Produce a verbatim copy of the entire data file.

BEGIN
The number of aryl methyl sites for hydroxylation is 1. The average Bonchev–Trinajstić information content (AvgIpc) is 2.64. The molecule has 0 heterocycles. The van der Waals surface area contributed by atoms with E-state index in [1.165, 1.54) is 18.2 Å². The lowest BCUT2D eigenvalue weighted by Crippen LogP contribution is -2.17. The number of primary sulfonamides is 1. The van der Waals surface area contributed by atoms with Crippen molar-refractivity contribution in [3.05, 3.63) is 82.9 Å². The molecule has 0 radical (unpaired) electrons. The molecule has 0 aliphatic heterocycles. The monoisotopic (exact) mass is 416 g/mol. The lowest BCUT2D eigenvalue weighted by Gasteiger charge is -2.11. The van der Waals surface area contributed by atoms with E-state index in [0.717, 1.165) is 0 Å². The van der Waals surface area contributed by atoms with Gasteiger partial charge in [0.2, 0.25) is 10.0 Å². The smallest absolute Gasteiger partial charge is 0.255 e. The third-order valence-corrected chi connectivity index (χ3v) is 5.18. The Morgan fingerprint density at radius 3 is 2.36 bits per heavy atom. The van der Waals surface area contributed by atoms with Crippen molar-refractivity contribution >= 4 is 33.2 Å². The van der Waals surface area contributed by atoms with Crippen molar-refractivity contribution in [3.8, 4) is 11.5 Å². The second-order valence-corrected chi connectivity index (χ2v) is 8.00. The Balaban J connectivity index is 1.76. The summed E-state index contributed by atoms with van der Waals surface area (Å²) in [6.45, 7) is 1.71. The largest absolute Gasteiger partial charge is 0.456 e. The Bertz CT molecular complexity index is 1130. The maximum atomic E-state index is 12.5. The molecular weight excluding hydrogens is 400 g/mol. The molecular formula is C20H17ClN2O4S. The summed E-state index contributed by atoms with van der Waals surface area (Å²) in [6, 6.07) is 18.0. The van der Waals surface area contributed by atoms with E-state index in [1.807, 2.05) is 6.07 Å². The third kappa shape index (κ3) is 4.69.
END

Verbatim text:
The number of aryl methyl sites for hydroxylation is 1. The average Bonchev–Trinajstić information content (AvgIpc) is 2.64. The molecule has 0 heterocycles. The van der Waals surface area contributed by atoms with E-state index in [1.165, 1.54) is 18.2 Å². The lowest BCUT2D eigenvalue weighted by Crippen LogP contribution is -2.17. The number of primary sulfonamides is 1. The van der Waals surface area contributed by atoms with Crippen molar-refractivity contribution in [3.05, 3.63) is 82.9 Å². The molecule has 0 radical (unpaired) electrons. The molecule has 0 aliphatic heterocycles. The monoisotopic (exact) mass is 416 g/mol. The lowest BCUT2D eigenvalue weighted by Gasteiger charge is -2.11. The van der Waals surface area contributed by atoms with E-state index in [0.717, 1.165) is 0 Å². The van der Waals surface area contributed by atoms with Gasteiger partial charge in [0.2, 0.25) is 10.0 Å². The smallest absolute Gasteiger partial charge is 0.255 e. The third-order valence-corrected chi connectivity index (χ3v) is 5.18. The Morgan fingerprint density at radius 3 is 2.36 bits per heavy atom. The van der Waals surface area contributed by atoms with Crippen molar-refractivity contribution >= 4 is 33.2 Å². The van der Waals surface area contributed by atoms with Crippen molar-refractivity contribution in [3.8, 4) is 11.5 Å². The second-order valence-corrected chi connectivity index (χ2v) is 8.00. The Balaban J connectivity index is 1.76. The summed E-state index contributed by atoms with van der Waals surface area (Å²) in [6.45, 7) is 1.71. The largest absolute Gasteiger partial charge is 0.456 e. The Bertz CT molecular complexity index is 1130. The maximum atomic E-state index is 12.5. The molecular weight excluding hydrogens is 400 g/mol. The molecular formula is C20H17ClN2O4S. The summed E-state index contributed by atoms with van der Waals surface area (Å²) in [6, 6.07) is 18.0. The van der Waals surface area contributed by atoms with E-state index in [1.807, 2.05) is 6.07 Å². The third kappa shape index (κ3) is 4.69.